sat 05/12/2020

Tynan, Clayton, Murray, Aurora Orchestra, Dean, Wigmore Hall review - Britten lives! | reviews, news & interviews

Tynan, Clayton, Murray, Aurora Orchestra, Dean, Wigmore Hall review - Britten lives!

Tynan, Clayton, Murray, Aurora Orchestra, Dean, Wigmore Hall review - Britten lives!

Words and music powerfully aligned in old favourites and a new discovery

Illuminating Britten's Rimbaud: Ailish TynanBenjamin Ealovega

Benjamin Britten died on 4 December 1976. Last night’s Wigmore Hall concert, on the 43rd anniversary of his passing, proved that his real legacy lies not in inert acts of homage but a living engagement both with his work, and the unruly energies that drove it.

Benjamin Britten died on 4 December 1976. Last night’s Wigmore Hall concert, on the 43rd anniversary of his passing, proved that his real legacy lies not in inert acts of homage but a living engagement both with his work, and the unruly energies that drove it. Although we heard some high-quality Britten performances, from Ailish Tynan, Allan Clayton, Robert Murray and the Aurora Orchestra strings conducted by Brett Dean, the most hopeful pointers to a Brittenesque future came in the world première of Josephine Stephenson’s song cycle Une Saison en Enfer.

The young Franco-British composer’s settings of five sections from Rimbaud’s prose poem followed Britten’s own dazzling youthful response to his Les Illuminations. Like Britten, Stephenson sets the exotic, flamboyant and rainbow-hued French words for solo voice and string orchestra. Tenor Allan Clayton, despite the illness that forced him to withdraw from the concert’s second half, sang the work with a crackling alertness to every shade and tone of the words as Stephenson takes them on a journey almost as richly coloured as Rimbaud’s own lurid psychodrama.

She achieves much more than dutiful post-Britten pastiche, although the echoes – more a matter of the ever-shifting rapport between words and music than quotation or imitation – did sound. Capable of both ethereal loveliness and ominous wildness, Stephenson’s eclectic, attractive sonic landscapes ranged widely. They stretched from the Stravinskyan chug and thump of “Bad Blood” through extraterrestrial glissandi on the highest strings and, in the melodic “Farewell”, a sumptuously lyrical visit to some lost satellite of Planet Mahler (or maybe Strauss). Led by Maia Cabeza, the Aurora players did deep-textured justice to her inventions. And, whatever ailed him, Clayton (pictured below by Sim Canetty-Clarke) and his magisterial tenor shone with its burnished alloy of robustness and refinement.  

Stephenson seemed to grasp that Britten – like so many of his mid-century peers – went in search of an art that might mash up the barbaric and the sophisticated, the vernacular and the arcane, the visceral and the cerebral. Hence the widespread fascination with Rimbaud, whose poetry (or whatever it is) had blended that cocktail long before. Before the première, Ailish Tynan sang Les Illuminations in its original, soprano version, rather than the tenor recension forever associated with Peter Pears. Encircled by the Aurora strings, standing up in their tough-looking but mellow-sounding pack, Tynan brought out the feral, even lurid, side of the settings as well as their passages of unearthly transcendence. We heard the rougher, cabaret-style Sprechgesang that inflects Britten’s style here as well as his airier ascents into the upper reaches of the voice’s range that give “Being Beauteous” its aura of unearthly sensuality. Tynan sounded, as she should, like some slightly besmirched angel, flesh and spirit painfully at odds but seeking, in Britten fashion, an elusive heaven of reconciled bliss. The Auroras made “Antique” a droll but sinister neo-classical stomp, with the always-impressive Cabeza a charismatic leader of the dance, and lent a properly demonic frisson to the underworld carnival of “Parade”.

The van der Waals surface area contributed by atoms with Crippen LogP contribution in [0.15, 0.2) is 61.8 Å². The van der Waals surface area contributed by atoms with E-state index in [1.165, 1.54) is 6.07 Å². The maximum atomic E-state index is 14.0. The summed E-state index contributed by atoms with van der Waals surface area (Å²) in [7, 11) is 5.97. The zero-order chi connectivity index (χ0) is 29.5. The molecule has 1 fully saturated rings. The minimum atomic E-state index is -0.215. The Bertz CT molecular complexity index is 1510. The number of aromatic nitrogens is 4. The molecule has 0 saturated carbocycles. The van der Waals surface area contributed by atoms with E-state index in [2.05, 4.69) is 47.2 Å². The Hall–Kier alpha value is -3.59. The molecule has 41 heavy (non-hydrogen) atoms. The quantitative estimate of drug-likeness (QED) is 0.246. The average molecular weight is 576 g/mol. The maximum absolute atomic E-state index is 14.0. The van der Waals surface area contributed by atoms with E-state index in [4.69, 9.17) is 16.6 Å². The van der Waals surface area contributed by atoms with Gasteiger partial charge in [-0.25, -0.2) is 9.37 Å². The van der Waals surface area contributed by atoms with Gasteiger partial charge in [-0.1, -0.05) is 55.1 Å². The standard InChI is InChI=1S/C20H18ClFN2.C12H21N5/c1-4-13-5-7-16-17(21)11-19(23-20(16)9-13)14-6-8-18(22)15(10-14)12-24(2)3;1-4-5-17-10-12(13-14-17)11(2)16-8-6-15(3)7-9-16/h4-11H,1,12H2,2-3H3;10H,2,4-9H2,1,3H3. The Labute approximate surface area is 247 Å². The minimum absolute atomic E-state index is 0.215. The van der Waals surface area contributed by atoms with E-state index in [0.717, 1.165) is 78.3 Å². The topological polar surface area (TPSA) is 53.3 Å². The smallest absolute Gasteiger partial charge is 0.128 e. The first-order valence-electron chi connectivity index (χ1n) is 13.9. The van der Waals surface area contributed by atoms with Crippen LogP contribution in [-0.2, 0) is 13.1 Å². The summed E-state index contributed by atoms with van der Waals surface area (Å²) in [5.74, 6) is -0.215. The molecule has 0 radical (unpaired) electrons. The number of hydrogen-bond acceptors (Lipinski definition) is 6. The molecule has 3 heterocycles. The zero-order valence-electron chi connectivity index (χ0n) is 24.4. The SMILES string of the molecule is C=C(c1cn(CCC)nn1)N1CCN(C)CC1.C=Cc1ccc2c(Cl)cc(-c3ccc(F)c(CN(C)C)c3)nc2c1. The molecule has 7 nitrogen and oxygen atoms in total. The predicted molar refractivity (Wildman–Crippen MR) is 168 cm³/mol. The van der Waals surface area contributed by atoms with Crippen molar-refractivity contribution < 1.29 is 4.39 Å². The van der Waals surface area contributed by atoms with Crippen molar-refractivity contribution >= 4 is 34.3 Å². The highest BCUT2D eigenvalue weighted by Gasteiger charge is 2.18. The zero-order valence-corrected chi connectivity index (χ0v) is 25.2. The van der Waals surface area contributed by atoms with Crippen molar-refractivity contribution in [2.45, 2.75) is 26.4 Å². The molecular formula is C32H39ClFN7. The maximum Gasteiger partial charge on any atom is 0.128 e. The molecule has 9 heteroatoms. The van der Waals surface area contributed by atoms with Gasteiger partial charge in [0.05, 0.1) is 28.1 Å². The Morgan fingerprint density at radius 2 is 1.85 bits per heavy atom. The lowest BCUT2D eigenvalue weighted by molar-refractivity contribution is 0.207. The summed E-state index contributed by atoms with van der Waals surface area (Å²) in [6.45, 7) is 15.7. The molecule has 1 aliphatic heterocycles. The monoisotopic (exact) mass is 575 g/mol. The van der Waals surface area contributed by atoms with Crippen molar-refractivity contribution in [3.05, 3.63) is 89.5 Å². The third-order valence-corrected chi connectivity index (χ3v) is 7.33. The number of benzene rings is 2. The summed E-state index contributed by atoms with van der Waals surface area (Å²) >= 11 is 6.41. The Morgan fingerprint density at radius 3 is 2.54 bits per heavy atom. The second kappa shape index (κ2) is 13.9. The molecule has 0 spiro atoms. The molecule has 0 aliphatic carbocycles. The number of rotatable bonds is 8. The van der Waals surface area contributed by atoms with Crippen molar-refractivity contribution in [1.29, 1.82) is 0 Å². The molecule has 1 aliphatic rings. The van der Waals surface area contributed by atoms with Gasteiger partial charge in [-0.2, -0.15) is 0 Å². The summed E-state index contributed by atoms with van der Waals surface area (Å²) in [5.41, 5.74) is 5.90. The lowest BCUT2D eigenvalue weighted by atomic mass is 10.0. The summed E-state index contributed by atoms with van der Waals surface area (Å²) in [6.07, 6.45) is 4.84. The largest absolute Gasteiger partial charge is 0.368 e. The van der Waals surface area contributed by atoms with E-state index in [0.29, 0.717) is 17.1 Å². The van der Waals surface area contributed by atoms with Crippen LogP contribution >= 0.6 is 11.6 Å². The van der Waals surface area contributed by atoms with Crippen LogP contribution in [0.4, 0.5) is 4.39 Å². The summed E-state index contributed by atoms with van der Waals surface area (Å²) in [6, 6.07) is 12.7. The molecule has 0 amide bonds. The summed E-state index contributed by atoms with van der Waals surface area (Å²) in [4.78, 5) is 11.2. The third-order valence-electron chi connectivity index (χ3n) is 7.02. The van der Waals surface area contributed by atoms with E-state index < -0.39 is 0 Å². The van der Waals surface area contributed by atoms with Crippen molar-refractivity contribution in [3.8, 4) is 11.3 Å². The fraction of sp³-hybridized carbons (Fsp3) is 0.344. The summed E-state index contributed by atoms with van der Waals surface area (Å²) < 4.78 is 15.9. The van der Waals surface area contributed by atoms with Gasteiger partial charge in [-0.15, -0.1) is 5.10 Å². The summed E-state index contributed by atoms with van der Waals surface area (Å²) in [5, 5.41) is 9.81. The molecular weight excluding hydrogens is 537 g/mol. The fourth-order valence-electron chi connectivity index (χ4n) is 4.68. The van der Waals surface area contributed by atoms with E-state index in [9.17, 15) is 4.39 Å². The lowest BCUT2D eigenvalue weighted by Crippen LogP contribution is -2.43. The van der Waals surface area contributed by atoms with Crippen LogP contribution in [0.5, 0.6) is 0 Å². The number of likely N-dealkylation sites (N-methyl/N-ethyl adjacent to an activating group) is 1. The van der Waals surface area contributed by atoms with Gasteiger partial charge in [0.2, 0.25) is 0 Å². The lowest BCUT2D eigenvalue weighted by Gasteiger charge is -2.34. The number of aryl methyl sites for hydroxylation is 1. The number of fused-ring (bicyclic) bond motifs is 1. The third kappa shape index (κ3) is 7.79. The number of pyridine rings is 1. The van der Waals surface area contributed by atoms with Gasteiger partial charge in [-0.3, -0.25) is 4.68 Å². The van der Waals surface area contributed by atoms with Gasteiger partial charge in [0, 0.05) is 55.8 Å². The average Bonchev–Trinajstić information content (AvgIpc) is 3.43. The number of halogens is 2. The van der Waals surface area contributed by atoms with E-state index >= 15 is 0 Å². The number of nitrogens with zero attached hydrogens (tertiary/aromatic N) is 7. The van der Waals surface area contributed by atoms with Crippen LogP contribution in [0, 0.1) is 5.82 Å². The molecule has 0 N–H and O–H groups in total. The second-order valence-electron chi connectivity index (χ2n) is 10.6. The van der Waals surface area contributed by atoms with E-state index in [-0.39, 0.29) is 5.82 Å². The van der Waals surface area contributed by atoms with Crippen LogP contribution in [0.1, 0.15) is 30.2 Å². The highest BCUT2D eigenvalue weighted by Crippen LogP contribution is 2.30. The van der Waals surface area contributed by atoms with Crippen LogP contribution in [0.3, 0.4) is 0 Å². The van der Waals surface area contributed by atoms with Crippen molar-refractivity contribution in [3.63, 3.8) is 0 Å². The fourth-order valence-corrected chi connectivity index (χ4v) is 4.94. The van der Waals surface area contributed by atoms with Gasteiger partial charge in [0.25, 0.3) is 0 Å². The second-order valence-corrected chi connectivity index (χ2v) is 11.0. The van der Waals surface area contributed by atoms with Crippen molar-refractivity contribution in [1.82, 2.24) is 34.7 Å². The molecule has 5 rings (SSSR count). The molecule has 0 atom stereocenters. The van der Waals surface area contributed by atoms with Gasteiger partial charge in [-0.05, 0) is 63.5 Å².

After the break, Arvo Pärt’s Cantus in memoriam Benjamin Britten saw Dean (pictured below by Bettina Stoess) and the Aurora strings summon a mood of hushed elegy via descending Aeolian minor scales that build into a kind of wordless incantation, magically played. A lone bell – which presages the “tintinnabulation” that later became the Estonian's signature technique – tolls in memory of the musical mentor Pärt never met. In a smart, and powerful, coup de théâtre, the bell’s final, hopeful uplift from minor to major was followed without a break by the natural horn notes that introduce Britten’s Serenade for Tenor, Horn and Strings. Those unvalved intervals take us back to some aboriginal bedrock of musical expression, before the six poems Britten sets lead into a more complex, “civilised” domain of nocturnal feelings and impressions. Christopher Parkes, the horn soloist, played throughout with delicate authority and a poised ripeness of tone that effectively enriched the work’s more wistful and shadowed moments. 

Robert Murray, standing in for Clayton now, stepped up with terrific verve and confidence. The poems demand a spectrum of vocal moods, from Cotton’s genial, genteel evening “Pastoral” to the poisoned eroticism of Blake’s “Elegy” and the archaic terrors of “Dirge” – Britten’s skin-prickling interpretation of the medieval "Lyke-Wake Dirge", perhaps the scariest piece ever to come out of Yorkshire. Murray commanded all their many moves, his spooky, sensual response to Keats’s death-haunted “Sonnet” particularly memorable. Meanwhile, the offstage Parkes weighed in with a mesmeric farewell solo. The Serenade had its first performance (with Peter Pears and Dennis Brain) here at the Wigmore in 1943. Last night’s top-notch iteration proved its solid and enduring bones. And this commemoration of Britten’s loss showed just how sturdily his music lives. 

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